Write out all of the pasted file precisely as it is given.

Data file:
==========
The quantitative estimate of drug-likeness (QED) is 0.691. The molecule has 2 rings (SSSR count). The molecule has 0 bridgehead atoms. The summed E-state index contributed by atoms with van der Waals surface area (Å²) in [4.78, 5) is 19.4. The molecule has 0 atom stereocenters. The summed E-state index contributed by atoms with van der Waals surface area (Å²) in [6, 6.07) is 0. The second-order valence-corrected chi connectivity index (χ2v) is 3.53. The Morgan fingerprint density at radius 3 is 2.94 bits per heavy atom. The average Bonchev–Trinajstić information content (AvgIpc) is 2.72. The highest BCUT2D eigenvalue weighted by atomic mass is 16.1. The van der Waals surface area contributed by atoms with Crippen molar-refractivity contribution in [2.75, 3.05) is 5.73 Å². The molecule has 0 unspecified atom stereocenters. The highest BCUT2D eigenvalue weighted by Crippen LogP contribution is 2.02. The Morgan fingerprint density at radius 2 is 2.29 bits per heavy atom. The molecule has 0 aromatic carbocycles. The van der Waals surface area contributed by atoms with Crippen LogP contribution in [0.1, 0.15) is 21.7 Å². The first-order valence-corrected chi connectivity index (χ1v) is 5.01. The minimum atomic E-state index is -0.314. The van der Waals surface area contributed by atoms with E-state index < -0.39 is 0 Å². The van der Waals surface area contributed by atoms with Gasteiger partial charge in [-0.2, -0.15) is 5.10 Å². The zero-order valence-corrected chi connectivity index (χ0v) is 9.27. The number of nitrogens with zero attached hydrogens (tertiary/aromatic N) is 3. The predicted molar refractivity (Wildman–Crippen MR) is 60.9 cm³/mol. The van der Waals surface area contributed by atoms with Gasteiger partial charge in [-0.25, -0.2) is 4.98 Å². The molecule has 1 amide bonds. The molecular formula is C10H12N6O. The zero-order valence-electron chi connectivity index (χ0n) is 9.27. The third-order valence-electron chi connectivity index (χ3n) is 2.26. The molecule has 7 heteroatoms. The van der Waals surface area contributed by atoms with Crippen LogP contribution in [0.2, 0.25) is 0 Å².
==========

The quantitative estimate of drug-likeness (QED) is 0.691. The molecule has 2 rings (SSSR count). The molecule has 0 bridgehead atoms. The summed E-state index contributed by atoms with van der Waals surface area (Å²) in [4.78, 5) is 19.4. The molecule has 0 atom stereocenters. The summed E-state index contributed by atoms with van der Waals surface area (Å²) in [6, 6.07) is 0. The second-order valence-corrected chi connectivity index (χ2v) is 3.53. The Morgan fingerprint density at radius 3 is 2.94 bits per heavy atom. The average Bonchev–Trinajstić information content (AvgIpc) is 2.72. The highest BCUT2D eigenvalue weighted by atomic mass is 16.1. The van der Waals surface area contributed by atoms with Crippen molar-refractivity contribution in [2.75, 3.05) is 5.73 Å². The molecule has 0 unspecified atom stereocenters. The highest BCUT2D eigenvalue weighted by Crippen LogP contribution is 2.02. The Morgan fingerprint density at radius 2 is 2.29 bits per heavy atom. The molecule has 0 aromatic carbocycles. The van der Waals surface area contributed by atoms with Crippen LogP contribution in [0.1, 0.15) is 21.7 Å². The first-order valence-corrected chi connectivity index (χ1v) is 5.01. The minimum atomic E-state index is -0.314. The van der Waals surface area contributed by atoms with E-state index < -0.39 is 0 Å². The van der Waals surface area contributed by atoms with Gasteiger partial charge in [-0.2, -0.15) is 5.10 Å². The zero-order valence-corrected chi connectivity index (χ0v) is 9.27. The number of nitrogens with zero attached hydrogens (tertiary/aromatic N) is 3. The predicted molar refractivity (Wildman–Crippen MR) is 60.9 cm³/mol. The van der Waals surface area contributed by atoms with Gasteiger partial charge in [-0.25, -0.2) is 4.98 Å². The molecule has 1 amide bonds. The molecular formula is C10H12N6O. The zero-order valence-electron chi connectivity index (χ0n) is 9.27. The third-order valence-electron chi connectivity index (χ3n) is 2.26. The molecule has 7 heteroatoms. The van der Waals surface area contributed by atoms with Crippen LogP contribution in [0.2, 0.25) is 0 Å².